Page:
The notion that most people are aware of the various terms surrounding the stock market is a safe assumption. It’s also safe to assume that most people don’t know the first thing about stocks or the market, given the confusing nature of the subject.
It’s never too late to learn however. The absolute best thing about getting into the game at this point is the sheer number of opportunities available to you. People used to only speak about the U.S. and the stock opportunities over there. But now, it’s such a diverse market that you have a shot at success all over the globe, including markets like India and its National Stock Exchange.
This article will run through a basic guide to various stock jargon terms. If you’re thinking about investing some cash, or are just interested in learning more, the following information may be useful to you.
Stock market jargon
You may have seen the terms ‘futures’ and ‘shares’ in conjunction with many stock market articles. While there is a lot to take in, most of it is a really simple process that just appears complex from the outside. Most stock processes come down to the purchasing of shares or products.
Trading or buying stocks is done in order to ‘own’ a small portion of that particular company. You can do this through an online broker, over the phone, or in person. Your purchase is then ran through a ‘stock exchange,’ such as the New York Exchange or the aforementioned Indian NSE. You won’t have any particular say in the running of that company, you’ll just own a small part of it. If that company becomes more and more valuable, the value of your shares will increase.
Futures are similar, but just a little different. They’re similar in the respect that you can buy them over the phone or online, buying or selling ‘futures contracts’ with a broker. This order is then ran through a different exchange, called a commodity exchange. It’s almost identical to how the stock purchase is facilitated through a stock exchange.
That’s where the similarities end. While buying a stock will give you part ownership in a company, buying a futures contract will not. For example, buying a Dow Jones futures contract is a lot different than buying stock in that company. The contract simply means that you are obligated to purchase a particular commodity at a future date. All the details are outlined in the futures contract, making it simply that; a contract.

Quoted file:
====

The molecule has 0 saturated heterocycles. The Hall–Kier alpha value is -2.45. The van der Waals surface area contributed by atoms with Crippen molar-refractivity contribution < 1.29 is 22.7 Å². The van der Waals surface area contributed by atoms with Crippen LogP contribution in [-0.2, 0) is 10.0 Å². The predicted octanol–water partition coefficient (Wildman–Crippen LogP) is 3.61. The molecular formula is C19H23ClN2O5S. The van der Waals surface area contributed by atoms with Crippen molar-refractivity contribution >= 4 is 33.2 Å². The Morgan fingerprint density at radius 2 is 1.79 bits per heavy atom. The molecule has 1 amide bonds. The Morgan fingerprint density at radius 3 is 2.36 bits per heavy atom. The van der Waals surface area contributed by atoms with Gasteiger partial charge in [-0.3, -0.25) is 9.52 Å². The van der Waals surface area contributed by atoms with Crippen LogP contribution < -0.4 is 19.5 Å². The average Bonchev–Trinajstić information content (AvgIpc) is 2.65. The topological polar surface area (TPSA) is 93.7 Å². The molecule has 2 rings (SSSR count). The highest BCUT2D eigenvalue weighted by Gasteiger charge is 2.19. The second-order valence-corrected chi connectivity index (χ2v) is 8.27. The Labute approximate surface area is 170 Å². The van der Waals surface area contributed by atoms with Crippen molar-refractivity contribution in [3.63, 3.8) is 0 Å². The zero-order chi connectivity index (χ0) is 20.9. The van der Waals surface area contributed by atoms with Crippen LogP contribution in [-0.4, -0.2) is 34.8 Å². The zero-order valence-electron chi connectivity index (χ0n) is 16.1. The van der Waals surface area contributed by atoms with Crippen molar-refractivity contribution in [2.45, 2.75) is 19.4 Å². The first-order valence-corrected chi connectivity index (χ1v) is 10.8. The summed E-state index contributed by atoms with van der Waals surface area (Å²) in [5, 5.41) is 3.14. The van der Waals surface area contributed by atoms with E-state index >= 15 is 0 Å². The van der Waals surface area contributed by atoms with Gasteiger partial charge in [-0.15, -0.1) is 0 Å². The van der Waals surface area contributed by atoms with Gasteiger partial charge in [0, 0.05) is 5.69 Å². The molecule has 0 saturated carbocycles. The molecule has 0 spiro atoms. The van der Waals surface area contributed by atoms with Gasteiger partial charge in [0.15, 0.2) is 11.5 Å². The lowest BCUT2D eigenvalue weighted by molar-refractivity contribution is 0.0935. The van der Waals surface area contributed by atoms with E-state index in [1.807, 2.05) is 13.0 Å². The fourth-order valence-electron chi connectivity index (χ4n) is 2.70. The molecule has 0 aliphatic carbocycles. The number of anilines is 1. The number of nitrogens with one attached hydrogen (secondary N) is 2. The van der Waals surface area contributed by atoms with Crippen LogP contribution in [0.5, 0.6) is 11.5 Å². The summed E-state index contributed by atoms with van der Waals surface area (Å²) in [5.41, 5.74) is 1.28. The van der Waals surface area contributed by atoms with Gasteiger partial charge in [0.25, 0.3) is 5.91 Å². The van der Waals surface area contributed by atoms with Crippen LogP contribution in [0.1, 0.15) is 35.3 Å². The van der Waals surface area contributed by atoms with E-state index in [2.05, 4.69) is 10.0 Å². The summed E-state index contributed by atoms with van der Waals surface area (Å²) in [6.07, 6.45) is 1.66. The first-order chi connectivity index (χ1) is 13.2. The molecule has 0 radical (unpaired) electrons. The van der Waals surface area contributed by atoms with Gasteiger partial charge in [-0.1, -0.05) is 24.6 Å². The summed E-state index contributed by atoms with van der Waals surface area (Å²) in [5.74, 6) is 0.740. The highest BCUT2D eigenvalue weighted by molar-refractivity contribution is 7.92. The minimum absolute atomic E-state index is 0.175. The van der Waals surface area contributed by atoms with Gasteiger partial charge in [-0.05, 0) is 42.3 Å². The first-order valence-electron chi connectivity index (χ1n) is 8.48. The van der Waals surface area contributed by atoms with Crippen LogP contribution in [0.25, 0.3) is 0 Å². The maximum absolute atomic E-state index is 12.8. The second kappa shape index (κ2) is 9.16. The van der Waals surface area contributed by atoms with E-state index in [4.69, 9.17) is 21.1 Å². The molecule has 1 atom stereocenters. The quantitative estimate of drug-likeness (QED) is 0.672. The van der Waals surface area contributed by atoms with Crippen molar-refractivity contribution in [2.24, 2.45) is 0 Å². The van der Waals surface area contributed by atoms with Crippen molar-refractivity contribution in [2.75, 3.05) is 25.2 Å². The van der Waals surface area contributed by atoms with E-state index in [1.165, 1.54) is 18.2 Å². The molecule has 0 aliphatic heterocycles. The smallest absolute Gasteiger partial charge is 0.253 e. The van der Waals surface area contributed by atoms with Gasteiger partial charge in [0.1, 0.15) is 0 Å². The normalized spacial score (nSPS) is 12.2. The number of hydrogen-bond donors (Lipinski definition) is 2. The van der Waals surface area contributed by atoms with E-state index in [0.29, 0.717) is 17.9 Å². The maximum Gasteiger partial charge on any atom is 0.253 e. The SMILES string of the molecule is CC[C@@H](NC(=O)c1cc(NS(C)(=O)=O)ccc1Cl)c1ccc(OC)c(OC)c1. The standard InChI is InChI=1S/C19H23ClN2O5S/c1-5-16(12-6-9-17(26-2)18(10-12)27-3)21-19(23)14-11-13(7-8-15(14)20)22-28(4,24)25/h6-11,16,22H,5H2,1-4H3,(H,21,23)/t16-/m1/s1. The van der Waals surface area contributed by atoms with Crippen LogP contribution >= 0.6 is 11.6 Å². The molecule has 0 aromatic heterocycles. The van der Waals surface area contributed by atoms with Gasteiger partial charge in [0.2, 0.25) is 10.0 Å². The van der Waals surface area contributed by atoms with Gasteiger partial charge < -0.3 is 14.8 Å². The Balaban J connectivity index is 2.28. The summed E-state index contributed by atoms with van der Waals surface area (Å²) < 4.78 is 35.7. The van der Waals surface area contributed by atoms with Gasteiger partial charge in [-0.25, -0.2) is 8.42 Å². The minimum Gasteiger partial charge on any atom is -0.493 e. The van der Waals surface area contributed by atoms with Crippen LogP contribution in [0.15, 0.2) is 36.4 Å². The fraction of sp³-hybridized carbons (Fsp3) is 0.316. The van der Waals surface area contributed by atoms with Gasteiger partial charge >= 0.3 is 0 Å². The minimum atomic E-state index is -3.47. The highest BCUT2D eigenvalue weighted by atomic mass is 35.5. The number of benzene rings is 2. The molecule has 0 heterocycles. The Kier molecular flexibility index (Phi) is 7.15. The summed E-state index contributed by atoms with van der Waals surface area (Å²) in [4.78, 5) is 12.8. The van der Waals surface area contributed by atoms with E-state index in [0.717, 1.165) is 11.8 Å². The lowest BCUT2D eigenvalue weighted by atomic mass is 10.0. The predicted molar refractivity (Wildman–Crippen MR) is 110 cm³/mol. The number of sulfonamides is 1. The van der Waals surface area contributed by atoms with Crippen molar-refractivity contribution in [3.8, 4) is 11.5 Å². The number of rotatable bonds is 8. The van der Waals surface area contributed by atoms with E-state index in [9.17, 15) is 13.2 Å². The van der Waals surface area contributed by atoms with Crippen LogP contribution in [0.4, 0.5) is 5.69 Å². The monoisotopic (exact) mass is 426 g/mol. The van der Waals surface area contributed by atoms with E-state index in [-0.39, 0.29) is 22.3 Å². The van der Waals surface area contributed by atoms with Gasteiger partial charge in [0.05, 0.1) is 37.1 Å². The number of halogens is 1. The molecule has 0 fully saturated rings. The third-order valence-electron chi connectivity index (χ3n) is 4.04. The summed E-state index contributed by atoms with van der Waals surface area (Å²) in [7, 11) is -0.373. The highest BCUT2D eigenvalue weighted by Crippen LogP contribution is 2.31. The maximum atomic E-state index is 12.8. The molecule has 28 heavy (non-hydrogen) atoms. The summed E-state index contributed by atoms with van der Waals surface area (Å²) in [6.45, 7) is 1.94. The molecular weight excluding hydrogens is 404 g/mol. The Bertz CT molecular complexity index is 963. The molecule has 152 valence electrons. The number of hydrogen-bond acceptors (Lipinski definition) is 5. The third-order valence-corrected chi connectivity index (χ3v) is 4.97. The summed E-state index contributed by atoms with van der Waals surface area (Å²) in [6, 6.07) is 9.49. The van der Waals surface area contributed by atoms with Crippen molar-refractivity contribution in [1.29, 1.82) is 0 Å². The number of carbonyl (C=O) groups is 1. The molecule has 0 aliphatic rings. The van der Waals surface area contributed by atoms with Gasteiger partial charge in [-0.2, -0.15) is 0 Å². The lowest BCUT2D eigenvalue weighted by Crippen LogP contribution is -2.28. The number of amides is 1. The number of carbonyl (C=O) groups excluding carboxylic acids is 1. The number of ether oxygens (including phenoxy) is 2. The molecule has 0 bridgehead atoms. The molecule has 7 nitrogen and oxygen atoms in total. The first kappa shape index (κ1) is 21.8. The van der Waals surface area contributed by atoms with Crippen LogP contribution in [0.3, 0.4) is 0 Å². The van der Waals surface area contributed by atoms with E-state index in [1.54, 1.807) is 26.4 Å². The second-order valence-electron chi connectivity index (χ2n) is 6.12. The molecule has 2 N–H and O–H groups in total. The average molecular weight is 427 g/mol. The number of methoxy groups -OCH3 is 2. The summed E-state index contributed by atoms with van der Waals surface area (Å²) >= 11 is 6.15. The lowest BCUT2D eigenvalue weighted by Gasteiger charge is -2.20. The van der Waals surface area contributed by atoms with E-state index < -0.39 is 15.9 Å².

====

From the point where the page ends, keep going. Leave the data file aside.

This commodity could be anything. Milk, crops, selfie sticks, it’s all relative. It depends on the particular company with which you entered into the contract. Commodity exchange is quite risky, as the price of that commodity could rise and fall at a later date.
Stock exchange vs. stock market
This one can be a little confusing, but it’s misinterpreted confusion. A stock market is typically defined as ‘where you buy or sell stocks’. A stock exchange usually refers to the organisation that offers the trading opportunity. Many people, however, would consider the two terms synonymous, and there really isn’t much of a difference between them.
Stocks are a complex subject, but they’re quite easy to get involved with. As previously mentioned, you can trade online, meaning that everyone can jump in with some cash. Don’t be frivolous, though. Carefully look at what you’re spending that cash on and what the ramifications will be.